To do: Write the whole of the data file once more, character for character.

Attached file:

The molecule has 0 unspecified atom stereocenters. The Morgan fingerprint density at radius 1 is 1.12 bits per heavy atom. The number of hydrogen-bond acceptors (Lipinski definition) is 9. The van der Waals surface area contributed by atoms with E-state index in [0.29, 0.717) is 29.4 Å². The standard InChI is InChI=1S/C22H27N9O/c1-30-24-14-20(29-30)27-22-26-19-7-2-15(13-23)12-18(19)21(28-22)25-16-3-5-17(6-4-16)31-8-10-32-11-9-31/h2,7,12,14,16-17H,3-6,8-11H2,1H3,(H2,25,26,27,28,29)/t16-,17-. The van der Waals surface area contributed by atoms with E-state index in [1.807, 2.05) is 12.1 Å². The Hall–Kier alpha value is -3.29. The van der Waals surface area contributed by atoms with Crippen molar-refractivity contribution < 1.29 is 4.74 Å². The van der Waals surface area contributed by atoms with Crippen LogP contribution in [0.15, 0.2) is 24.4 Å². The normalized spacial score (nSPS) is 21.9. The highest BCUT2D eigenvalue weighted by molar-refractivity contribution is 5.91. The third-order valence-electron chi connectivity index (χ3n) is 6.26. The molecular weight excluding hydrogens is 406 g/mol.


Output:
The molecule has 0 unspecified atom stereocenters. The Morgan fingerprint density at radius 1 is 1.12 bits per heavy atom. The number of hydrogen-bond acceptors (Lipinski definition) is 9. The van der Waals surface area contributed by atoms with E-state index in [0.29, 0.717) is 29.4 Å². The standard InChI is InChI=1S/C22H27N9O/c1-30-24-14-20(29-30)27-22-26-19-7-2-15(13-23)12-18(19)21(28-22)25-16-3-5-17(6-4-16)31-8-10-32-11-9-31/h2,7,12,14,16-17H,3-6,8-11H2,1H3,(H2,25,26,27,28,29)/t16-,17-. The van der Waals surface area contributed by atoms with E-state index in [1.807, 2.05) is 12.1 Å². The Hall–Kier alpha value is -3.29. The van der Waals surface area contributed by atoms with Crippen molar-refractivity contribution < 1.29 is 4.74 Å². The van der Waals surface area contributed by atoms with Crippen LogP contribution in [0.15, 0.2) is 24.4 Å². The normalized spacial score (nSPS) is 21.9. The highest BCUT2D eigenvalue weighted by molar-refractivity contribution is 5.91. The third-order valence-electron chi connectivity index (χ3n) is 6.26. The molecular weight excluding hydrogens is 406 g/mol.